South Africa enacts regulations to restrict crypto-transfer abroad

South Africa is one of the countries has a strict economy, which imposes currency controls in an effort to limit the amount of capital that is sent outside the nation. The fact that citizens are limited to being able to send 1 million rands abroad without declaration (roughly $68K). Following approval from the South African Revenue Service, citizens are able to send up to 10 million rands abroad (approximately $628K).

The purpose of this strategy is to help keep capital within the country, thus indirectly stimulating the economy. Numerous economic analysts have stated that strategies like this are not always effective from a long-term perspective, but they might induce the illusion that there is extra money available short-term.

The rise of Cryptocurrencies in South Africa

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The digital currencies are becoming more popular in South Africa with 10.7% of the country’s residents owning crypto, which is the highest of any country surveyed. Cryptocurrency exchanges are seeing record trading volumes, while P2P exchanges are facilitating more and more traders. Cross-border payments are a contributing factor of crypto popularity in the country, especially given how remittances are often sent from countries like South Africa to 15 other countries on the continent in what is known as the Southern African Development Community.

In August, major South African crypto exchange Luno saw an average daily trading volume exceeding 80 million South African rands ($5.4 million). Luno saw a significant surge of new customers, reaching a milestone of three million wallets across 40 countries on its platform.

In fact, numerous economists and financial analysts believe that Africa will soon be the catalyst for a new financial bull’s run, following a series of large-scale investments and project developments. Luckily, there are not any regulatory policies classing cryptocurrency spending, storage, and mining as illegal, unlike other countries.

Restricting crypto-based transfers abroad

The South African Reserve Bank (SARB) published a policy proposal paper for cryptocurrency assets. The purpose is to provide an overview of the perceived risks and benefits associated with crypto assets, discuss the available regulatory approaches and present policy proposals to industry participants and stakeholders. These proposals aim to monitor and tighten the regulations on crypto-asset transactions with compliance to financial security legislation.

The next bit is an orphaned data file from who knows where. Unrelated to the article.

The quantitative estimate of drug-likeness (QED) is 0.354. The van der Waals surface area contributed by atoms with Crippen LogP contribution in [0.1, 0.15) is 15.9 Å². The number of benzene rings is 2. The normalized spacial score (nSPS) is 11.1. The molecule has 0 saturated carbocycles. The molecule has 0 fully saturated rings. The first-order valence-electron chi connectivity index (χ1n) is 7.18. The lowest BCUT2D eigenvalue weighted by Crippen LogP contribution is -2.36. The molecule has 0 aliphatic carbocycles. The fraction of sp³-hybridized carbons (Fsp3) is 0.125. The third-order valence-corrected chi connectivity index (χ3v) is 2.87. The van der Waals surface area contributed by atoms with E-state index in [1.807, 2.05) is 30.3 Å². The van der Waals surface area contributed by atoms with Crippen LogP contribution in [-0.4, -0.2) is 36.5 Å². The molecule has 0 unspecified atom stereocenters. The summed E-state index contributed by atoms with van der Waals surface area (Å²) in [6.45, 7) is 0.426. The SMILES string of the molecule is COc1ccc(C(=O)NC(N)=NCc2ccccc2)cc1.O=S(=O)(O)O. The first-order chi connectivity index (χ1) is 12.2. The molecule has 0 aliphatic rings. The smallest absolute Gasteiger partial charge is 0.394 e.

“In order to achieve anti-money laundering/combating the financing of terrorism (AML/CFT) requirements, more specific requirements will be necessary in line with the recent amendments to the Financial Action Task Force (FATF) Recommendations,” the paper stated.

As a local business-focused publication Business Report reported on Dec. 2, SARB’s deputy governor, Kuben Naidoo, said that the new rules will be implemented in the first quarter of 2020, following a five-year-long series of consultations on the matter. It is currently unclear how the SARB will be able to monitor cryptocurrency being sent out of the country, but they may attempt to limit the amount of rand that can be exchanged to crypto.

So far, it seems that the news has not been welcomed by the South African cryptocurrency and blockchain community. In fact, a representative has stated that conservative financial policies, such as imposing currency controls, are bound to discourage innovation while hindering international investment into the country.

Local banks may clamp down on cryptocurrency

Recent reports also indicate that several banks will likely start clamping down on cryptocurrency exchanges and crypto-related firms. For instance, the First National Bank has stated that they will no longer serve and collaborate with the nation’s biggest digital currency exchange, following a careful analysis of its current appetite for risk.

The South African Government does not intend on banning the buying/selling/holding of crypto assets but warns the customers of potential harms of trading them in an unregulated environment. It is based on the existing landscape and current levels of adoption, acceptance, and use. Thus, South African authorities reserve the right to amend their policy stance should crypto-assets pose a material risk to their respective regulatory mandates.

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